Material Type: Activity/Lab

Dream It, Build It, Launch It!

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This Super Lesson utilizes Project Based Learning to assist learners with designing, building, and testing flying contraptions as an introduction to Engineering. The goal of this project is to engage students in collaborative team work and to introduce students to the Science and Engineering Practices: Asking Questions and Defining Problems, Planning and Carrying Out Investigations, and Constructing Explanations and Designing Solutions. We have offered this Super Lesson as an 8-week elective course, developing and strengthening student interest in applied Math and Science topics. It could also be offered within upper elementary or middle school Science and Math courses. In addition, each week’s topic could be used as a stand alone mini-lesson if time is limited. We have worked to include multiple options within this unit to make it accessible to both general education and special education programs, including recommendations for modifications and extensions.

Material Type: Activity/Lab, Interactive, Lesson Plan, Unit of Study

Forces and Interactions (3rd Grade Physical Science Unit)

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In this Unit, students embark on a mission to create a campaign which promotes seat belt use for a teenage audience. In the context of this project, students explore NGSS PE’s 3-PS2-2, 3-PS2-1, 3-5-ETS1-1, 3-PS2-3, and 3-PS2-4 while investigating the effects of balanced and unbalanced forces acting on an object. Through a series of collect evidence to write a claim based on evidence for why seatbelts are important.

Material Type: Activity/Lab

Author: Pranjali Upadhyay

‘Hunger Games’ Science: Investigating Genetically Engineered Organisms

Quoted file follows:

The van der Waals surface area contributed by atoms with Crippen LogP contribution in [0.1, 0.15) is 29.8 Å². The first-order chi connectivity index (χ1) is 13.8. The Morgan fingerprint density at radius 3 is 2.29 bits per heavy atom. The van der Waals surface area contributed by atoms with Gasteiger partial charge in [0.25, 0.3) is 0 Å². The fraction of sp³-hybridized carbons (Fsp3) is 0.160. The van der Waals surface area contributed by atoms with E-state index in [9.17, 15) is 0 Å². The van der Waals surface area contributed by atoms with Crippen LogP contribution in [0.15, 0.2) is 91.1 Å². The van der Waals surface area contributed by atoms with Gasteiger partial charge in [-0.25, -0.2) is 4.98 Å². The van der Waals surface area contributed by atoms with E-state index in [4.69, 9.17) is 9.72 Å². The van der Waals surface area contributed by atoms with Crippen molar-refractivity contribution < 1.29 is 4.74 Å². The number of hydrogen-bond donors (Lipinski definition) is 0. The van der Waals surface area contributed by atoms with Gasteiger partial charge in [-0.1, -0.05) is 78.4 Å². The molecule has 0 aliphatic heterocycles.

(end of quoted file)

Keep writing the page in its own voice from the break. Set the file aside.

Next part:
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What lessons can we learn about genetically engineered organisms from the example of the jabberjay, a fictional bird in the movie “The Hunger Games”? In this lesson, students discuss the definition of genetically modified organisms, learn about the risks and benefits of research on G.M.O.’s, explore the growing do-it-yourself biology movement, and develop proposals seeking to either restrict or permit research into genetically modifying the avian flu virus.

Material Type: Activity/Lab, Assessment, Case Study, Homework/Assignment, Interactive, Lesson Plan, Reading, Simulation, Teaching/Learning Strategy, Unit of Study

Author: David Goodrich

Earthquake 8.2

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An engineering and design lesson for middle school (our 7th grade standards). In the aftermath of a natural disaster, can you engineer a device that will keep medicine within a 40-60°F range using natural resources from the biome you live in, and/or debris created by the disaster for three days, until the Red Cross can arrive? You are a team of relief workers in __________________after a major earthquake/tsunami has occurred. Your team lead as just told you about a young women with diabetes has been injured and needs insulin to be delivered __________ miles away (no open roads). Your team will need to research, design, and build a portable device to keep the insulin between _____ and ______ °(F/C) for _____ days. Once you return you will present the effectiveness of your device to your lead and a team other relief workers showing your both your design/device and explaining the process.

Material Type: Activity/Lab

Authors: Bobbi Dano, Jen Bultler